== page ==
Checkup Medical Column for Feb 24

A weekly round-up of news affecting your health.



A small study of women with severe anorexia suggests brain stimulation may help treat people with the eating disorder.

The study, published in The Lancet Psychiatry, found that implanting stimulation electrodes into the brains of patients could ease their anxiety and help them gain weight.

While the study only included 16 patients, it suggests that the intervention is safe and could help improve some symptoms of anorexia, but “more research” is needed.

The patients involved were aged 21 to 57 years old who had had anorexia for an average of 18 years. They were severely underweight with an average body mass index BMI of 13.8.

All underwent deep brain stimulation, which involves implanting electrodes and stimulating areas of the brain that control dysfunctional behaviours.

Out of the 16, mental health systems improved for 14.

Mood and anxiety symptoms reduced in five patients and depression reduced in 10 out of 14 patients. They also reported better quality of life.

Importantly, the average BMI of the group increased to 17.3 – an increase of 3.5 points – and six patients achieved a normal BMI of 18.5 or more.

“Anorexia remains the psychiatric disorder with the highest mortality rate, and there is an urgent need to develop safe, effective, evidence-driven treatments that are informed by a growing understanding of brain circuitry,” said study author, Professor Andres Lozano, University of Toronto, Canada.

“While our results show some early promise, more research will be needed before this becomes available for patients with anorexia,” Prof Lozano said.


An Australian study has found gastric band surgery has significant benefits for moderately overweight people with type 2 diabetes.

Previous studies have focused on obese people.

The five-year study by Monash’s Centre for Obesity Research and Education (CORE), found that gastric or Lap-band surgery improved the patients’ chances of diabetes remission, reduced the need for diabetes medication and dramatically enhanced their quality of life.

The study, led by clinician researcher Dr John Wentworth and weight loss surgeon Professor Paul O’Brien, compared 45 participants: 22 randomised to receive gastric banding combined with medical care, and 23 who received medical care alone.

Both groups received help with lifestyle factors such as exercise and healthy eating.

It found an average weight loss of 12.2 per cent of body weight in the gastric band group compared with 1.8 per cent in the medical care-only group.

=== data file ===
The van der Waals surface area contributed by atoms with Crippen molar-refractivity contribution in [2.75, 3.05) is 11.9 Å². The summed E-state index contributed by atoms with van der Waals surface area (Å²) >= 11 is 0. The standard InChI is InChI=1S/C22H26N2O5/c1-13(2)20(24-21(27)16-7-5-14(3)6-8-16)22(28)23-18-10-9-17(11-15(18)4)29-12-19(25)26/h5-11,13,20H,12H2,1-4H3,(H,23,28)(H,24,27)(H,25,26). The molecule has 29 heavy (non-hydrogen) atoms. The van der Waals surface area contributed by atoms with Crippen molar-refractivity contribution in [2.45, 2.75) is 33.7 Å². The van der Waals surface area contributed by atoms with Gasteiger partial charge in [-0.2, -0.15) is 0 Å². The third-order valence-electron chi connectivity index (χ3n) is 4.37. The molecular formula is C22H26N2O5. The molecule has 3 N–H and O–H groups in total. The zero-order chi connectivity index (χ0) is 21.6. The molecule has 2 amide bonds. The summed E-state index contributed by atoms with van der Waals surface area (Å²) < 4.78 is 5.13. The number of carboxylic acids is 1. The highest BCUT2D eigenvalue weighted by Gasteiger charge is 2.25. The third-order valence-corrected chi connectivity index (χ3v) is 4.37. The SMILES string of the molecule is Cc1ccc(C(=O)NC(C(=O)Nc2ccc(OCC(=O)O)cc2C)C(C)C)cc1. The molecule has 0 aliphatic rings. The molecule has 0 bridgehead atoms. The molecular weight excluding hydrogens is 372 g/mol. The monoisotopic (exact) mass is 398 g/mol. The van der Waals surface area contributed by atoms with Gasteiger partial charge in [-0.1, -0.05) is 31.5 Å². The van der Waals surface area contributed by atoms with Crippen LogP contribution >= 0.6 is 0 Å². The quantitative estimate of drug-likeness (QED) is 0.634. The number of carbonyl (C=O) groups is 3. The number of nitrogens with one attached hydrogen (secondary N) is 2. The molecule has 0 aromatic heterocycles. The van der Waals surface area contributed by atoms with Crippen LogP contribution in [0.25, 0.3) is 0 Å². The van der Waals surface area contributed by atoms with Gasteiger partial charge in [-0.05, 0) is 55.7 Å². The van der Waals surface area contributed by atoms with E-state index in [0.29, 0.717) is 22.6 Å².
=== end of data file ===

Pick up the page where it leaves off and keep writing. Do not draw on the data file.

Almost a quarter of the gastric band group showed diabetes remission at five years, compared to nine per cent of the medical care-only group.

“We had people who were feeling better, moving better and who were happier because of the surgery,” Dr Wentworth said.

“Their diabetes was better controlled and they needed fewer diabetic medications to control their blood sugar levels,” he said.


Brainy teens may be less likely to smoke, but more likely to drink and use cannabis, according to new research.

A study of more than 6000 students from 838 state, and 52 fee-paying, schools across England found during their early teens the “brainy” pupils were less likely to smoke cigarettes than their less academically gifted peers.

The research in online journal BMJ Open showed they were more likely to say they drank alcohol during this period too.

They were also more likely to say they used cannabis, but this wasn’t statistically significant.

Those of average academic ability were 25 per cent more likely to use cannabis occasionally and 53 per cent more likely to use it persistently than those who were not as academically gifted.

During their late teens, brainy pupils were more than twice as likely to drink alcohol regularly and persistently than those who were not as clever.

As for the use of cannabis, clever pupils were 50 per cent more likely to use this substance occasionally and nearly twice as likely to use persistently than those who weren’t as clever.

Similar patterns were seen for those of average academic ability.

Despite being only an observational study, the authors say that it does provide evidence “against” the theory that high academic ability is associated with “temporary” experimentation with substance use.